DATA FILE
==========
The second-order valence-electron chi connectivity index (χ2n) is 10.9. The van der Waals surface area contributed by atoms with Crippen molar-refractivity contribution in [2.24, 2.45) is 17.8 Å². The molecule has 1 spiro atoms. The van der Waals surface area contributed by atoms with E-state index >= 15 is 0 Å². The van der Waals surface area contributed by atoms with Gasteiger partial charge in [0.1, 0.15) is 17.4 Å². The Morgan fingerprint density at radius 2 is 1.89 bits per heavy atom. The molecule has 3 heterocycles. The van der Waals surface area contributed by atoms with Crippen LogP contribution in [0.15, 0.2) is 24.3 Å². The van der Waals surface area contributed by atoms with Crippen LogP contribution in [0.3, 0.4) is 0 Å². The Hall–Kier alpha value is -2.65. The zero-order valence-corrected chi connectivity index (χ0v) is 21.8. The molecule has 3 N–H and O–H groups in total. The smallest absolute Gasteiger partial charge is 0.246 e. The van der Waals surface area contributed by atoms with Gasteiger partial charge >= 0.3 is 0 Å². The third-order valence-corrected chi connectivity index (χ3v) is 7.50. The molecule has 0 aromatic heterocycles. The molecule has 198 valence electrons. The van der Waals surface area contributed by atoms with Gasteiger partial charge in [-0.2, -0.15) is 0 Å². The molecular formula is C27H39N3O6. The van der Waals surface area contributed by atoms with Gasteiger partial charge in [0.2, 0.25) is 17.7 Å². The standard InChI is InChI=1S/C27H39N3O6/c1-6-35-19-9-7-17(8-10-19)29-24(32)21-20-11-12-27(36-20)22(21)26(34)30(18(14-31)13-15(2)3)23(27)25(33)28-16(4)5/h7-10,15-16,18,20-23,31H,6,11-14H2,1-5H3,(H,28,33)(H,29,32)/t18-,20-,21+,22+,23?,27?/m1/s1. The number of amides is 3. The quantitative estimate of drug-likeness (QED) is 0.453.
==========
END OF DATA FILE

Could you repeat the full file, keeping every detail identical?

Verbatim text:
The second-order valence-electron chi connectivity index (χ2n) is 10.9. The van der Waals surface area contributed by atoms with Crippen molar-refractivity contribution in [2.24, 2.45) is 17.8 Å². The molecule has 1 spiro atoms. The van der Waals surface area contributed by atoms with E-state index >= 15 is 0 Å². The van der Waals surface area contributed by atoms with Gasteiger partial charge in [0.1, 0.15) is 17.4 Å². The Morgan fingerprint density at radius 2 is 1.89 bits per heavy atom. The molecule has 3 heterocycles. The van der Waals surface area contributed by atoms with Crippen LogP contribution in [0.15, 0.2) is 24.3 Å². The van der Waals surface area contributed by atoms with Crippen LogP contribution in [0.3, 0.4) is 0 Å². The Hall–Kier alpha value is -2.65. The zero-order valence-corrected chi connectivity index (χ0v) is 21.8. The molecule has 3 N–H and O–H groups in total. The smallest absolute Gasteiger partial charge is 0.246 e. The van der Waals surface area contributed by atoms with Gasteiger partial charge >= 0.3 is 0 Å². The third-order valence-corrected chi connectivity index (χ3v) is 7.50. The molecule has 0 aromatic heterocycles. The molecule has 198 valence electrons. The van der Waals surface area contributed by atoms with Gasteiger partial charge in [-0.2, -0.15) is 0 Å². The molecular formula is C27H39N3O6. The van der Waals surface area contributed by atoms with Gasteiger partial charge in [0.2, 0.25) is 17.7 Å². The standard InChI is InChI=1S/C27H39N3O6/c1-6-35-19-9-7-17(8-10-19)29-24(32)21-20-11-12-27(36-20)22(21)26(34)30(18(14-31)13-15(2)3)23(27)25(33)28-16(4)5/h7-10,15-16,18,20-23,31H,6,11-14H2,1-5H3,(H,28,33)(H,29,32)/t18-,20-,21+,22+,23?,27?/m1/s1. The number of amides is 3. The quantitative estimate of drug-likeness (QED) is 0.453.